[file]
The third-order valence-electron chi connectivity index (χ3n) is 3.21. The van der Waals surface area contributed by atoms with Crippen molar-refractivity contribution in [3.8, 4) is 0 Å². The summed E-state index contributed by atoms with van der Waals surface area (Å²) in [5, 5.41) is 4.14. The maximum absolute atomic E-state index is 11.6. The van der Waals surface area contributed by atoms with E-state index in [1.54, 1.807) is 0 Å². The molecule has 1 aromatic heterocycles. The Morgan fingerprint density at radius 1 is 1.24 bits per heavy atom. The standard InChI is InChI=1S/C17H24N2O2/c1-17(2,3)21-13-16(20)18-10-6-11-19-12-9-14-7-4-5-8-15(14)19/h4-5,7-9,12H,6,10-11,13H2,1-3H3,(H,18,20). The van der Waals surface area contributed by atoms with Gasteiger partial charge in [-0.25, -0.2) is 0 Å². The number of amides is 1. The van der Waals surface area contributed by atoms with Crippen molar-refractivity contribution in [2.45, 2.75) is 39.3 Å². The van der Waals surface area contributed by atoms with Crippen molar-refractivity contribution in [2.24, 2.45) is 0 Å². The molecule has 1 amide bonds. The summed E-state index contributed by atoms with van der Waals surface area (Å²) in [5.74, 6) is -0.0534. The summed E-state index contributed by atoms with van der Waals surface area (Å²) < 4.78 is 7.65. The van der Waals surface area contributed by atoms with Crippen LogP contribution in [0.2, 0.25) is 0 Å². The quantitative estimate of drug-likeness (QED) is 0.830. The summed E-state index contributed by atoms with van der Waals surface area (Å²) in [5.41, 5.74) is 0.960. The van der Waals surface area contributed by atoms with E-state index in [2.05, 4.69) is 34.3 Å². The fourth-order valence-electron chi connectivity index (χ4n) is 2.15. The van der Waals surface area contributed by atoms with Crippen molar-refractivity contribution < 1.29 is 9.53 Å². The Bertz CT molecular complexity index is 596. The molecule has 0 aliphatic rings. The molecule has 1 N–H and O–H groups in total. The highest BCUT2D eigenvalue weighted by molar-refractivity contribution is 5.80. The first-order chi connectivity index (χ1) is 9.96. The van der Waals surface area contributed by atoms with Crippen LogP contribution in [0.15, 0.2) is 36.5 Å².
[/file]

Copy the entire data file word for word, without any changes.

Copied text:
The third-order valence-electron chi connectivity index (χ3n) is 3.21. The van der Waals surface area contributed by atoms with Crippen molar-refractivity contribution in [3.8, 4) is 0 Å². The summed E-state index contributed by atoms with van der Waals surface area (Å²) in [5, 5.41) is 4.14. The maximum absolute atomic E-state index is 11.6. The van der Waals surface area contributed by atoms with E-state index in [1.54, 1.807) is 0 Å². The molecule has 1 aromatic heterocycles. The Morgan fingerprint density at radius 1 is 1.24 bits per heavy atom. The standard InChI is InChI=1S/C17H24N2O2/c1-17(2,3)21-13-16(20)18-10-6-11-19-12-9-14-7-4-5-8-15(14)19/h4-5,7-9,12H,6,10-11,13H2,1-3H3,(H,18,20). The van der Waals surface area contributed by atoms with Gasteiger partial charge in [-0.25, -0.2) is 0 Å². The number of amides is 1. The van der Waals surface area contributed by atoms with Crippen molar-refractivity contribution in [2.45, 2.75) is 39.3 Å². The van der Waals surface area contributed by atoms with Crippen molar-refractivity contribution in [2.24, 2.45) is 0 Å². The molecule has 1 amide bonds. The summed E-state index contributed by atoms with van der Waals surface area (Å²) in [5.74, 6) is -0.0534. The summed E-state index contributed by atoms with van der Waals surface area (Å²) < 4.78 is 7.65. The van der Waals surface area contributed by atoms with Crippen LogP contribution in [0.2, 0.25) is 0 Å². The quantitative estimate of drug-likeness (QED) is 0.830. The summed E-state index contributed by atoms with van der Waals surface area (Å²) in [5.41, 5.74) is 0.960. The van der Waals surface area contributed by atoms with E-state index in [2.05, 4.69) is 34.3 Å². The fourth-order valence-electron chi connectivity index (χ4n) is 2.15. The van der Waals surface area contributed by atoms with Crippen molar-refractivity contribution < 1.29 is 9.53 Å². The Bertz CT molecular complexity index is 596. The molecule has 0 aliphatic rings. The molecule has 1 N–H and O–H groups in total. The highest BCUT2D eigenvalue weighted by molar-refractivity contribution is 5.80. The first-order chi connectivity index (χ1) is 9.96. The van der Waals surface area contributed by atoms with Crippen LogP contribution in [0.15, 0.2) is 36.5 Å².